The regions of Artemis and Ligase IV required for their interaction were mapped to the Artemis C terminus and the putative DBD of Ligase IV (by sequence homology with Ligase I; Fig. 2, A–D; Pascal et al., 2004). Direct interaction between the Artemis C terminus and DBD–Ligase IV was investigated by performing in vitro binding analysis using purified proteins. Glutathione S-transferase (GST) and GST-tagged Artemis C-terminal region purified from bacteria were immobilized on glutathione beads. The beads were then incubated with purified His-tagged DBD–Ligase IV, washed extensively, eluted, and visualized on a Coomassie-stained gel. Fig. 2 E shows that the Artemis C terminus directly interacts with the DBD–Ligase IV. No interaction was observed when the Ligase IV fragment was incubated with control GST beads, demonstrating that the interaction between the Artemis C-terminal region and DBD–Ligase IV is direct and specific. The DBDs of mammalian Ligases I, III, and IV are relatively conserved (Pascal et al., 2004). Therefore, it is possible that Artemis might also interact with the DBD of other Ligases. To explore this possibility, Flag-NLS-thioredoxin (FNT)–tagged DBDs of Ligase I (Pascal et al., 2004), Ligase III (Cotner-Gohara et al., 2008), and Ligase IV were investigated for their interaction with Artemis. These proteins were expressed with untagged Artemis in 293T cells, followed by anti-Flag IP and immunoblot analysis of the elutions for both Flag and Artemis (Fig. 2 F). Artemis coimmunoprecipitated only with DBD–Ligase IV and not with the DBDs of Ligase I or Ligase III. These data suggest that the interaction between Artemis and Ligase IV is highly specific.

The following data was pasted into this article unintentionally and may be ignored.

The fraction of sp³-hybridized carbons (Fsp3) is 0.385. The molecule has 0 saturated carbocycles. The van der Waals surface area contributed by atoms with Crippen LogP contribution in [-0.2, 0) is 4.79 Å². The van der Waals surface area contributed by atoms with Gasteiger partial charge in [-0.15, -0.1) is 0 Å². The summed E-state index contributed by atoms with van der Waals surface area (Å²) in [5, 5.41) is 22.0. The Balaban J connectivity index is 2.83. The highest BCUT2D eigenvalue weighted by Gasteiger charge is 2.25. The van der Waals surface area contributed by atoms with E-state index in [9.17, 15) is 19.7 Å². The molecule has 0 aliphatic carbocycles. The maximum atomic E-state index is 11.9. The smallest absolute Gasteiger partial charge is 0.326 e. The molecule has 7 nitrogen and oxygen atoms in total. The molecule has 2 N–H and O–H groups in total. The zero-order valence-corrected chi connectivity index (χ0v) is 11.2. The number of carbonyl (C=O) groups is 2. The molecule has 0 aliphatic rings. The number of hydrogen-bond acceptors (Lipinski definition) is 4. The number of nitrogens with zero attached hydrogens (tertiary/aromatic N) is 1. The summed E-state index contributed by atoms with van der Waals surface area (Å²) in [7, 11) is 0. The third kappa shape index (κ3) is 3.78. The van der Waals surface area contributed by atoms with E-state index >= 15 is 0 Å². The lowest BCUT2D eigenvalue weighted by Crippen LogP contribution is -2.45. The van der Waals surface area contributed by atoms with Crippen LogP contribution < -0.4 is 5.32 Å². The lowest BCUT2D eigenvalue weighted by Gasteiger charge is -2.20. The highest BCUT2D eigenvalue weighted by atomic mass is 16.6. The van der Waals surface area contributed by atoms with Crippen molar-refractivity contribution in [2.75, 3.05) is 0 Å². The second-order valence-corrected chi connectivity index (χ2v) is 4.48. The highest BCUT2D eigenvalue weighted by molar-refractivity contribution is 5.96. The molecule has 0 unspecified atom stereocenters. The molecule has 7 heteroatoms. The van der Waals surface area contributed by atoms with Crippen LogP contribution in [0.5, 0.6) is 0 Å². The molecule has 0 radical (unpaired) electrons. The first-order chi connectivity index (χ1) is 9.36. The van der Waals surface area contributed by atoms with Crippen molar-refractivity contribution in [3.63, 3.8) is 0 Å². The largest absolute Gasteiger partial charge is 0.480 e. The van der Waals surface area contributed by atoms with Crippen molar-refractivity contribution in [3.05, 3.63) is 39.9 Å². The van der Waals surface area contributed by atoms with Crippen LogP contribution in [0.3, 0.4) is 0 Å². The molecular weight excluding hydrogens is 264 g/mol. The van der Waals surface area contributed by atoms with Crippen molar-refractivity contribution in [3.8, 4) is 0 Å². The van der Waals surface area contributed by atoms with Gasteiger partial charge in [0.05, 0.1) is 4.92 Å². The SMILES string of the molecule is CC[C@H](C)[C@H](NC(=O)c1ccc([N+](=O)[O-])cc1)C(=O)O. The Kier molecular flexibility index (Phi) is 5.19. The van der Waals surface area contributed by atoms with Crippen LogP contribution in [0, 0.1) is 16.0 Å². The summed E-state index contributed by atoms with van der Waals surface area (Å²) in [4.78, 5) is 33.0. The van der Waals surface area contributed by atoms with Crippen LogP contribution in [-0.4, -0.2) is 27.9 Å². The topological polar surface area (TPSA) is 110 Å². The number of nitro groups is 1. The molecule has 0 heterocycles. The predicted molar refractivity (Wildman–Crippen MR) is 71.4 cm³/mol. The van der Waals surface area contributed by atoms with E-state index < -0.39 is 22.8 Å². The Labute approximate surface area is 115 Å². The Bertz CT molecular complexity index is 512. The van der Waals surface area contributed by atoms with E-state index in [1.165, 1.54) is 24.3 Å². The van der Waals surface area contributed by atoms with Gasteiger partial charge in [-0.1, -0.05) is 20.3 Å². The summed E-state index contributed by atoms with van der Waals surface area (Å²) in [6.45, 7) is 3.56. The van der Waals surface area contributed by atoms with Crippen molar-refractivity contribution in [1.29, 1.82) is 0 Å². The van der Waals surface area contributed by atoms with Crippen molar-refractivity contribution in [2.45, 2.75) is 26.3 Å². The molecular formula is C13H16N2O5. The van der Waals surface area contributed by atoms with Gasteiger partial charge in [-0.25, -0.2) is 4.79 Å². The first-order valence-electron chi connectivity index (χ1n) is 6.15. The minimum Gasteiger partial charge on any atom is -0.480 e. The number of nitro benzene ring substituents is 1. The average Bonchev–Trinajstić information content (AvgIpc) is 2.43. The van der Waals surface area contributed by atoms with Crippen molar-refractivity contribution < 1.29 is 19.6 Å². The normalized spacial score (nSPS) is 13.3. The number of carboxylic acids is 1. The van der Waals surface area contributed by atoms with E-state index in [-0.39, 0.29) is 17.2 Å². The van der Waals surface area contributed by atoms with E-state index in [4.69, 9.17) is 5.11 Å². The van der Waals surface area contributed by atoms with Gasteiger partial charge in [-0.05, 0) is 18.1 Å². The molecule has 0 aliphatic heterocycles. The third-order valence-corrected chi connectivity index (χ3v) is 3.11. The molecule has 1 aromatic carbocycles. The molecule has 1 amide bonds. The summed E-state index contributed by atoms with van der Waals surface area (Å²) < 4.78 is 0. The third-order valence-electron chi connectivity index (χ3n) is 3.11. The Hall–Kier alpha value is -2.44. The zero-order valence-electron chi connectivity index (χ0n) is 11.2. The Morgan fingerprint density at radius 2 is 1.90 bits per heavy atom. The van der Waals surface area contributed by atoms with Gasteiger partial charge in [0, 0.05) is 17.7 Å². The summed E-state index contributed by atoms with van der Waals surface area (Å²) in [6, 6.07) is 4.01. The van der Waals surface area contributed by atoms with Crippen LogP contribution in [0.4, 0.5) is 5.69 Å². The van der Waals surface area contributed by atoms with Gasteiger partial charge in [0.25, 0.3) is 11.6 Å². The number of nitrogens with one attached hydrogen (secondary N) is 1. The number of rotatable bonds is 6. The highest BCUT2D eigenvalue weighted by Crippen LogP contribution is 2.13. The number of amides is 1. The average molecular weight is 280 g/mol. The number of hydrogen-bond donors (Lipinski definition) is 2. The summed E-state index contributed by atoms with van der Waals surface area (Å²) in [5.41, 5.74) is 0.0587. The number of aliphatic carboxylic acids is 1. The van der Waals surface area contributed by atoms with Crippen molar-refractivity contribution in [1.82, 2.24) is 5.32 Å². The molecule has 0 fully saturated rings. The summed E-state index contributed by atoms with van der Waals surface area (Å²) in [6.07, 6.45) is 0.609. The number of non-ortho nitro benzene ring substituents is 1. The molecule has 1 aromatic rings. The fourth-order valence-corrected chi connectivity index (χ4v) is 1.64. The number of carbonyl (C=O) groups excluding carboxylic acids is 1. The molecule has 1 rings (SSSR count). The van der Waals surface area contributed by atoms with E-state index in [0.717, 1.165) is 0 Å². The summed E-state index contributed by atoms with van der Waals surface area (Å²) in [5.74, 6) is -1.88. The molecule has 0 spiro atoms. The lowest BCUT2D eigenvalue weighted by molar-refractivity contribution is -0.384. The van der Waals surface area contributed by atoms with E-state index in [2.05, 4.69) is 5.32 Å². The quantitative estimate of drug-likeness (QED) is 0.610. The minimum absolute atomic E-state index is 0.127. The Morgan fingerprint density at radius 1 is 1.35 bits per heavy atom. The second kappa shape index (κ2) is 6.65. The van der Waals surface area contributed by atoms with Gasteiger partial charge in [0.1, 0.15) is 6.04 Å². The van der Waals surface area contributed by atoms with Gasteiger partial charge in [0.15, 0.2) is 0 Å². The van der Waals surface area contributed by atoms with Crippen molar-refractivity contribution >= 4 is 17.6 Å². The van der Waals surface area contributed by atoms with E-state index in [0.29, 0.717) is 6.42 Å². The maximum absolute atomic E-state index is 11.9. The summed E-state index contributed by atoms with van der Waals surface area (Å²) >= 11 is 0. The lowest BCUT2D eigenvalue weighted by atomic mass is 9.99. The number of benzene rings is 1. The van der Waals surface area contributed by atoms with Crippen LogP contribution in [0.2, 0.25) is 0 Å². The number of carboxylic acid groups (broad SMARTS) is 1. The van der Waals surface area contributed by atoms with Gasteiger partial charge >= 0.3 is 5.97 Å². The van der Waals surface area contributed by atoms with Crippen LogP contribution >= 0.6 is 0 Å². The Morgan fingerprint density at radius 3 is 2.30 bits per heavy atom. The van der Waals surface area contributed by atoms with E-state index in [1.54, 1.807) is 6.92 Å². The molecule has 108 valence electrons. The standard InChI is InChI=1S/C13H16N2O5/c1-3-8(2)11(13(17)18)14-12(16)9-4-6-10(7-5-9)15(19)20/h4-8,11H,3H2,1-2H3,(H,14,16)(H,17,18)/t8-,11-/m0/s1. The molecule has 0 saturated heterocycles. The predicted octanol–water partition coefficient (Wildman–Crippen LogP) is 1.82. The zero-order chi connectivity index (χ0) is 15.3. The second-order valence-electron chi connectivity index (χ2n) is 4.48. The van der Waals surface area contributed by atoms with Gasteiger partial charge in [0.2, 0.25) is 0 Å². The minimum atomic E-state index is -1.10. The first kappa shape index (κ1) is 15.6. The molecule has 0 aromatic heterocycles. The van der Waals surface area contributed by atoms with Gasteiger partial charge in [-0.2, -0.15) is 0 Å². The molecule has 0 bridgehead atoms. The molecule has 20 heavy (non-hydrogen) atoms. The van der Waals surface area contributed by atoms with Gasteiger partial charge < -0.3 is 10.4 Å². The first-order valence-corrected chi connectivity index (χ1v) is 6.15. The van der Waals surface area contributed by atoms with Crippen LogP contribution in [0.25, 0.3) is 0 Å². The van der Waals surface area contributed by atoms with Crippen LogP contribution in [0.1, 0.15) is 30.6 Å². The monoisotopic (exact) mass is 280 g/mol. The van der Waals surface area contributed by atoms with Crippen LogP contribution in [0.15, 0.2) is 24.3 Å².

Amino acids W489, F492, and F493 of Artemis are critical for its interaction with Ligase IV
To delineate the relevance of Artemis and Ligase IV interaction in V(D)J recombination, we identified point mutations of Artemis that have lost their ability to interact with Ligase IV. Deletion analysis of Artemis’ C-terminal region revealed amino acids 485–495 as the minimal region critical for this interaction (Fig. 3, A–E). Further mutagenesis identified three amino acids, W489, F492, and F493, that when mutated to alanine disrupted formation of the Artemis–Ligase IV complex. Flag-tagged mutants of these highly conserved amino acids, with WT Artemis as the positive and FNT as the negative control, were expressed in 293T cells; tagged proteins were immunoprecipitated, and the associated proteins were analyzed (Fig. 3 F). The three mutants interacted with DNA-PKcs equally well but failed to interact with Ligase IV and thus XRCC4. Control immunoblot on TCE shows equal levels of Ligase IV, XRCC4, and DNA-PKcs. Flag IPs were also analyzed for Artemis’ ability to undergo phosphorylation by DNA-PKcs. Similar to WT Artemis, all of the three mutants underwent equal levels of phosphorylation in the presence of 35 bp DNA and exogenous DNA-PKcs (Fig. 3 G). To quantitatively evaluate the effect of Artemis mutagenesis on binding to DBD–Ligase IV in vitro, we examined the binding of DBD–Ligase IV with the Ligase IV–interacting human Artemis peptide (depicted in Fig. 3 E), both WT and point mutations, using fluorescence anisotropy, and the dissociation constant (Kd) was determined (Fig. 3 H). The WT peptide binds to the DBD–Ligase IV with a Kd of ∼2.6 µM, whereas the extreme rightward shift of the binding curve with mutant peptides shows the significant abrogation in interaction when W489, F492, and F493 are mutated to alanines. This quantitative analysis confirmed our data that these single point mutations of Artemis disrupt interaction with Ligase IV but are not affected in their interaction or phosphorylation by DNA-PKcs (Fig. 3, F and G).
Loss of interaction of Artemis with Ligase IV and DNA-PKcs results in impaired V(D)J recombination